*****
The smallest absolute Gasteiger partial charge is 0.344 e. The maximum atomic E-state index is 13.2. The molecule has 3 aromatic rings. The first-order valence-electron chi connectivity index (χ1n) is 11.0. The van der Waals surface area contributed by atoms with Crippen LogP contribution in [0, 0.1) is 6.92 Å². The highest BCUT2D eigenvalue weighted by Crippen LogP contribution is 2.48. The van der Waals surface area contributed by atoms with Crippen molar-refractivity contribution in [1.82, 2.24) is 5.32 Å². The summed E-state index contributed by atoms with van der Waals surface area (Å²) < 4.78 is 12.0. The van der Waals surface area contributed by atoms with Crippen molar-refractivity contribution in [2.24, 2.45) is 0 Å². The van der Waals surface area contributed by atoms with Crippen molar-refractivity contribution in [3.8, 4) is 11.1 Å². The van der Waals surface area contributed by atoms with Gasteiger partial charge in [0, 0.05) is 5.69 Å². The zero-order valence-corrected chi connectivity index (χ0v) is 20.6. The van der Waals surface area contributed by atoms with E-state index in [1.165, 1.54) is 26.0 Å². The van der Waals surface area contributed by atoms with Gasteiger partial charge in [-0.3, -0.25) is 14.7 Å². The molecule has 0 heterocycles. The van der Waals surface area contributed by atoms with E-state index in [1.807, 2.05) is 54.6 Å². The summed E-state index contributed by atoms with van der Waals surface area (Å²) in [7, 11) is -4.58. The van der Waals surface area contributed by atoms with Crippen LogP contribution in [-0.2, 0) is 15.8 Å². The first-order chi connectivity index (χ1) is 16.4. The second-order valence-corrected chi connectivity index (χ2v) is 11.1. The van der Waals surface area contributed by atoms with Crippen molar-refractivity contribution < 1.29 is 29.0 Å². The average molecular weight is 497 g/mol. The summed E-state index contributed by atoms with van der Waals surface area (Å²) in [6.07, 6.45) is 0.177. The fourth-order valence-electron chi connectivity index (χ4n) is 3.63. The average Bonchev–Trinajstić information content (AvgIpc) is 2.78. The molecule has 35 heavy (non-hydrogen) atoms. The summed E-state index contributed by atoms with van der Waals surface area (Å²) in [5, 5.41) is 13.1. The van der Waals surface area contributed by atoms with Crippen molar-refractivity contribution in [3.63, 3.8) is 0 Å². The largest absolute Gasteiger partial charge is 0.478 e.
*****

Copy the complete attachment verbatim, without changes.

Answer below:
The smallest absolute Gasteiger partial charge is 0.344 e. The maximum atomic E-state index is 13.2. The molecule has 3 aromatic rings. The first-order valence-electron chi connectivity index (χ1n) is 11.0. The van der Waals surface area contributed by atoms with Crippen LogP contribution in [0, 0.1) is 6.92 Å². The highest BCUT2D eigenvalue weighted by Crippen LogP contribution is 2.48. The van der Waals surface area contributed by atoms with Crippen molar-refractivity contribution in [1.82, 2.24) is 5.32 Å². The summed E-state index contributed by atoms with van der Waals surface area (Å²) < 4.78 is 12.0. The van der Waals surface area contributed by atoms with Crippen molar-refractivity contribution in [2.24, 2.45) is 0 Å². The van der Waals surface area contributed by atoms with Crippen molar-refractivity contribution in [3.8, 4) is 11.1 Å². The van der Waals surface area contributed by atoms with Gasteiger partial charge in [0, 0.05) is 5.69 Å². The zero-order valence-corrected chi connectivity index (χ0v) is 20.6. The van der Waals surface area contributed by atoms with E-state index in [1.165, 1.54) is 26.0 Å². The van der Waals surface area contributed by atoms with Gasteiger partial charge in [-0.3, -0.25) is 14.7 Å². The molecule has 0 heterocycles. The van der Waals surface area contributed by atoms with E-state index in [1.807, 2.05) is 54.6 Å². The summed E-state index contributed by atoms with van der Waals surface area (Å²) in [7, 11) is -4.58. The van der Waals surface area contributed by atoms with Crippen LogP contribution in [-0.2, 0) is 15.8 Å². The first-order chi connectivity index (χ1) is 16.4. The second-order valence-corrected chi connectivity index (χ2v) is 11.1. The van der Waals surface area contributed by atoms with Crippen molar-refractivity contribution < 1.29 is 29.0 Å². The average molecular weight is 497 g/mol. The summed E-state index contributed by atoms with van der Waals surface area (Å²) in [6.07, 6.45) is 0.177. The fourth-order valence-electron chi connectivity index (χ4n) is 3.63. The average Bonchev–Trinajstić information content (AvgIpc) is 2.78. The molecule has 35 heavy (non-hydrogen) atoms. The summed E-state index contributed by atoms with van der Waals surface area (Å²) in [5, 5.41) is 13.1. The van der Waals surface area contributed by atoms with Crippen molar-refractivity contribution in [3.63, 3.8) is 0 Å². The largest absolute Gasteiger partial charge is 0.478 e.